Interestingly, if you look at early American training manuals in the military, you’ll find it difficult to see anything about the Jumping Jack. It was an informal exercise and, arguably, a rite of passage for American troops. So that concludes the invention of the Jumping Jack. What about its popularisation?
Who Popularised the Jumping Jack?
None other, than Jack Lalanne.
For those unaware of Jack Lalanne, he was one of the most impressive, and popular voices in American fitness during the 1950s, 1960s and 1970s. From 1951 to 1985 Lalanne had a nationwide exercise show in America whose sole purpose was to help Americans get fitter from the comfort of their own home (2).
It was the equivalent of an online fitness class in a television age. During shows Lalanne would speak about the importance of diet, of a positive mindset and of the need to exercise regularly throughout one’s life.
Importantly, everyone knew Lalanne practiced what he preached. When he was a teen, Lalanne was constantly unwell or sick. His diet was poor, and in Lalanne’s own words, was predicated on eating as much sugar as possible. His life only turned around when his mother brought him to see Paul Bragg lecture about healthy eating.
Himself a lifelong health enthusiastic, Bragg helped Lalanne see the error of his ways. Lalanne stopped eating sugar (3), centered his life around diet and exercise and, in time, became a fitness icon.
Just to show Lalanne’s influence in the fitness industry. We saw him invent things like the Smith Machine, he created early prototypes of the leg extension and lat pulldown and, when he adopted a vegetarian diet, he was an early advocate of drinking vegetable juices.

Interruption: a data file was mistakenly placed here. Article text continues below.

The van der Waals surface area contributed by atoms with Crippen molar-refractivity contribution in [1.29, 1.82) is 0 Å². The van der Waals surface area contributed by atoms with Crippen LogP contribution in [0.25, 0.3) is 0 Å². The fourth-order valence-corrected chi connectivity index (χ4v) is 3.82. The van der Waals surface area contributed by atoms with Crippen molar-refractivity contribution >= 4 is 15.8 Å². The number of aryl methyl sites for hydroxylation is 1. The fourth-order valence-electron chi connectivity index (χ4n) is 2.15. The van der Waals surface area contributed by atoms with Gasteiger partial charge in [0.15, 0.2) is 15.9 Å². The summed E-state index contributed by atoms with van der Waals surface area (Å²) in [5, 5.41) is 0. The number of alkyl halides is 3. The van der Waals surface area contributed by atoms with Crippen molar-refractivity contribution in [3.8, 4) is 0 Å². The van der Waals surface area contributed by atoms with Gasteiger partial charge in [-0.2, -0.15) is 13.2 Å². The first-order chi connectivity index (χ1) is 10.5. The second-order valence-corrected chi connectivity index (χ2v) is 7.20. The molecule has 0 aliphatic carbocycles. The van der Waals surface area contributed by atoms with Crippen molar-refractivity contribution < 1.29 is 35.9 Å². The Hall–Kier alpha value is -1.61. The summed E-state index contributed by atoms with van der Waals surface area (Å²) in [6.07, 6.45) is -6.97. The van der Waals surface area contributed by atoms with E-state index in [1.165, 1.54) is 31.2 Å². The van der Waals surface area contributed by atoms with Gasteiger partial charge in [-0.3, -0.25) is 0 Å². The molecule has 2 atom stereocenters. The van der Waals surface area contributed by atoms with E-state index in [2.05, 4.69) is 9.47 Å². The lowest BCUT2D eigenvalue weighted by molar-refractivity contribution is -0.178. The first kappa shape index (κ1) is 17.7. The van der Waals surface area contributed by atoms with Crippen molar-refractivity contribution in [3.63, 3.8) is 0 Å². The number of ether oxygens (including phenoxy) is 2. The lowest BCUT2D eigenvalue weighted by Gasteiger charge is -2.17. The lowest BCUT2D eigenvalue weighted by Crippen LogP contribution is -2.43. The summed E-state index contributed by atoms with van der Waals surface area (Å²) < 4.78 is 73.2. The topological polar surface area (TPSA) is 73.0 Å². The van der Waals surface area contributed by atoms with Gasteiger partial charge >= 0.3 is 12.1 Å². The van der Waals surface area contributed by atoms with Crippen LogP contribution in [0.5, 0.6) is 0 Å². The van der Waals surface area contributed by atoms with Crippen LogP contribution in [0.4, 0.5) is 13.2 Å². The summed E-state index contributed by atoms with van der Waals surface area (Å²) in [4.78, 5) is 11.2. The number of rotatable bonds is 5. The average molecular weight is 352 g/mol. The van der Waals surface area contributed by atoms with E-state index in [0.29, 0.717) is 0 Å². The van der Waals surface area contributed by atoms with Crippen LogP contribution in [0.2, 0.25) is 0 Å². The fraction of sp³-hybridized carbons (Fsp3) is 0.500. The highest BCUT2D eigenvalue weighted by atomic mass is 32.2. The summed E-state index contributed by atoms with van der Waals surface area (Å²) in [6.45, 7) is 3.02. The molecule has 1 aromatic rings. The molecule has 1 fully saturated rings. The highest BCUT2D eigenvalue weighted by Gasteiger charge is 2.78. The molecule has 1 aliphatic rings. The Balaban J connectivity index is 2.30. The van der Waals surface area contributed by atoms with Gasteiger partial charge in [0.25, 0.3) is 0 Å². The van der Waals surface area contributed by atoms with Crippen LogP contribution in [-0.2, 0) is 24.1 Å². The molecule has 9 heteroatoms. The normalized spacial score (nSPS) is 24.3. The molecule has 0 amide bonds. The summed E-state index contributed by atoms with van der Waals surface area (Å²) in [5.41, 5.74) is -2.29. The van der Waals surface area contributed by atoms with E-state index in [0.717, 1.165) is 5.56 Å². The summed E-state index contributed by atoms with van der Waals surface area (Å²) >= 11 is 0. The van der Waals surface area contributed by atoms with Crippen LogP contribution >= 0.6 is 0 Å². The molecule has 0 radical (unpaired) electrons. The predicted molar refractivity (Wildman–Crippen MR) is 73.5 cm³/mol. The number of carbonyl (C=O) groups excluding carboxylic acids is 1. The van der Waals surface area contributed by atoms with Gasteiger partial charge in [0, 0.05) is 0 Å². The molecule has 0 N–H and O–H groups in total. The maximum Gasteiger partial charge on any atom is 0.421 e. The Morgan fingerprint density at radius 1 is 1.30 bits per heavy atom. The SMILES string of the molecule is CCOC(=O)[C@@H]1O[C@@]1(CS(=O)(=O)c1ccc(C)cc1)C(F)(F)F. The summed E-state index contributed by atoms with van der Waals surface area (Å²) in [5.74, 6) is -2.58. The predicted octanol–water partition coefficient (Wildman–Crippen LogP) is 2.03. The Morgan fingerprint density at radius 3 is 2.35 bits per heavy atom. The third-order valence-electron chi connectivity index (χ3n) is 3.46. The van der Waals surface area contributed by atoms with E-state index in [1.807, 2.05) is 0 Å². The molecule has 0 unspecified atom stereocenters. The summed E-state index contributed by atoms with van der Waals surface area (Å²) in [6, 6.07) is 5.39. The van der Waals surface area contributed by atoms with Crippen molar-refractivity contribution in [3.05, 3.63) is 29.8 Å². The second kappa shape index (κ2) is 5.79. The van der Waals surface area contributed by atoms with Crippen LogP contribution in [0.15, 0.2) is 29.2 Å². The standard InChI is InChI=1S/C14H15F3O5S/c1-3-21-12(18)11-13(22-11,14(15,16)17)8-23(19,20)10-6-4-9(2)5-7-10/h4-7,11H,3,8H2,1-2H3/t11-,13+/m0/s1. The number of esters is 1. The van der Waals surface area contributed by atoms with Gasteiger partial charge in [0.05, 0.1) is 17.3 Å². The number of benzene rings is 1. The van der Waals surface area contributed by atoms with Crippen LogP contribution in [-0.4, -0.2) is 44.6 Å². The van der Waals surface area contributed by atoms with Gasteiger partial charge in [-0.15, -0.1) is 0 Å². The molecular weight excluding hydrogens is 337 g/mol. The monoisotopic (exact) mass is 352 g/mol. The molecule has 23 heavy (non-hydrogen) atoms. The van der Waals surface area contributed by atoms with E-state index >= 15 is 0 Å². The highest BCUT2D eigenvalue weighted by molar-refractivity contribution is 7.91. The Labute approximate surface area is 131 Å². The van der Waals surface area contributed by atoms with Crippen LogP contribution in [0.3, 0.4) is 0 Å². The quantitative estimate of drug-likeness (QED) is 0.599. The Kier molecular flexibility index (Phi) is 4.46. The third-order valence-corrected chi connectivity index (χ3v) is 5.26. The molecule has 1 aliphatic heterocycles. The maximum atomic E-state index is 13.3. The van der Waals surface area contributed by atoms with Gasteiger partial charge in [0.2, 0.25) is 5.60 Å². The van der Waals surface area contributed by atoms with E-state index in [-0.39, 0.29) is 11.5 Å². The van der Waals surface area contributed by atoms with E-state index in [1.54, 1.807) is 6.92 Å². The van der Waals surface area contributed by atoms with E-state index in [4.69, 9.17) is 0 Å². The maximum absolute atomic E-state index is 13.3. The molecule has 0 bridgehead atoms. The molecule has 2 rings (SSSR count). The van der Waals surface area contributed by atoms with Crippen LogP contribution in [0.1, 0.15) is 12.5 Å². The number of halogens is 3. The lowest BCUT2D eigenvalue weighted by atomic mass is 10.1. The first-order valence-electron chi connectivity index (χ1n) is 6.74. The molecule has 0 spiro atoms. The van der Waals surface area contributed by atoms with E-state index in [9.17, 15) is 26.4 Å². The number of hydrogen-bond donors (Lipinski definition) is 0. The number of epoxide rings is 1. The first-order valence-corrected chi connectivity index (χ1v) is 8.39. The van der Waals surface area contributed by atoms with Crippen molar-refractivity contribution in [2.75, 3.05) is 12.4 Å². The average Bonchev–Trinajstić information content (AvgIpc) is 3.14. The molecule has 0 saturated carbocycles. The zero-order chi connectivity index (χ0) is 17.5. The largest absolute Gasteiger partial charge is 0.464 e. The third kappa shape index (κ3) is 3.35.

Lalanne lived well – and by that I mean he exercised constantly – into his 90s! The man was a phenom and his popularity from the 1950s to 1980s was undisputed. Turning back to the Jumping Jack, footage from Lalanne’s shows, available on YouTube, shows that he regularly began each show with him performing Jumping Jacks.
By doing this, and also by including Jumping Jacks in his workouts on his show, Lalanne helped to bring the Jumping Jacks from the military barracks to the average American home. You’ll see many people credit Lalanne with inventing this exercise all by himself but the history, as we can see, is a little more complicated than that.
Thus when we talk about the history of the Jumping Jack, we have to distinguish between the inventor and the person who popularised it. Now when it comes time to point the blame at the evil mastermind behind this simple but effective exercise, you have two people to choose from!
Dr. Conor Heffernan was an assistant professor of sport studies and physical culture at the University of Texas, Austin. Dr. Heffernan now resides in Belfast, providing sociology of sport lectures at Ulster University, which specializes in European and American health. Dr. Heffernan’s work examines the transitioning nature of diets in the twentieth century.